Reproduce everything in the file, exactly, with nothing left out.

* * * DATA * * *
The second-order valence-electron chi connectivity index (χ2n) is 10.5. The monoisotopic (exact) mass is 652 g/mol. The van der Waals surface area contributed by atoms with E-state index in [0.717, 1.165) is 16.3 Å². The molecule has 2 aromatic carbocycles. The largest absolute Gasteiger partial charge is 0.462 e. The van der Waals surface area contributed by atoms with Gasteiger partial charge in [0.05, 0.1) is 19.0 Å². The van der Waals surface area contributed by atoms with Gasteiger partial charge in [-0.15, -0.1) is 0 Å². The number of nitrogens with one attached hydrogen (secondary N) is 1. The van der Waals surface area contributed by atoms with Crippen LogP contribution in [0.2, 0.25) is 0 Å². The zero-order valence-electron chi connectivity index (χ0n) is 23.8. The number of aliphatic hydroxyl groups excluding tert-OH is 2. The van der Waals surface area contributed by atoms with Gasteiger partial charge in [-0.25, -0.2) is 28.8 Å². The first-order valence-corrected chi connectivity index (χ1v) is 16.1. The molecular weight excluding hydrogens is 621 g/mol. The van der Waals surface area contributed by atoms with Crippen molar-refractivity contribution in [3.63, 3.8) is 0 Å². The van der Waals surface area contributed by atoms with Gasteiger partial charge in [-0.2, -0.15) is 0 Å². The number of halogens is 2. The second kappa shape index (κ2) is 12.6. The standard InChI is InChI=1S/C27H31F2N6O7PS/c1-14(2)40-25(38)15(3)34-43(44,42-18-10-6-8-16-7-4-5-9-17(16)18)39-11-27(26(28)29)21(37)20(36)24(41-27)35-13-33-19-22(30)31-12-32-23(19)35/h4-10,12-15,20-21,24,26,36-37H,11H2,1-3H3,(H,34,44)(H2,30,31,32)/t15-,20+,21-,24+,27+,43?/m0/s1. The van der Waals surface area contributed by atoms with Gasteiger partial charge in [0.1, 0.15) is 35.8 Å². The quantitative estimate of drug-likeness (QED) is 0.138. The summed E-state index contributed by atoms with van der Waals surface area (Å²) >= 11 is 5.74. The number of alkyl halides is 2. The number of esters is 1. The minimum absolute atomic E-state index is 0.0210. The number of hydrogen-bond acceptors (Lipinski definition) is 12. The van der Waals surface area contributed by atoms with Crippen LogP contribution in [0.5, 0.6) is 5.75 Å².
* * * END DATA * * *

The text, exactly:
The second-order valence-electron chi connectivity index (χ2n) is 10.5. The monoisotopic (exact) mass is 652 g/mol. The van der Waals surface area contributed by atoms with E-state index in [0.717, 1.165) is 16.3 Å². The molecule has 2 aromatic carbocycles. The largest absolute Gasteiger partial charge is 0.462 e. The van der Waals surface area contributed by atoms with Gasteiger partial charge in [0.05, 0.1) is 19.0 Å². The van der Waals surface area contributed by atoms with Gasteiger partial charge in [-0.15, -0.1) is 0 Å². The number of nitrogens with one attached hydrogen (secondary N) is 1. The van der Waals surface area contributed by atoms with Crippen LogP contribution in [0.2, 0.25) is 0 Å². The zero-order valence-electron chi connectivity index (χ0n) is 23.8. The number of aliphatic hydroxyl groups excluding tert-OH is 2. The van der Waals surface area contributed by atoms with Gasteiger partial charge in [-0.25, -0.2) is 28.8 Å². The first-order valence-corrected chi connectivity index (χ1v) is 16.1. The molecular weight excluding hydrogens is 621 g/mol. The van der Waals surface area contributed by atoms with Crippen molar-refractivity contribution in [3.63, 3.8) is 0 Å². The van der Waals surface area contributed by atoms with Gasteiger partial charge in [-0.2, -0.15) is 0 Å². The number of halogens is 2. The second kappa shape index (κ2) is 12.6. The standard InChI is InChI=1S/C27H31F2N6O7PS/c1-14(2)40-25(38)15(3)34-43(44,42-18-10-6-8-16-7-4-5-9-17(16)18)39-11-27(26(28)29)21(37)20(36)24(41-27)35-13-33-19-22(30)31-12-32-23(19)35/h4-10,12-15,20-21,24,26,36-37H,11H2,1-3H3,(H,34,44)(H2,30,31,32)/t15-,20+,21-,24+,27+,43?/m0/s1. The van der Waals surface area contributed by atoms with Gasteiger partial charge in [0.1, 0.15) is 35.8 Å². The quantitative estimate of drug-likeness (QED) is 0.138. The summed E-state index contributed by atoms with van der Waals surface area (Å²) >= 11 is 5.74. The number of alkyl halides is 2. The number of esters is 1. The minimum absolute atomic E-state index is 0.0210. The number of hydrogen-bond acceptors (Lipinski definition) is 12. The van der Waals surface area contributed by atoms with Crippen LogP contribution in [0.5, 0.6) is 5.75 Å².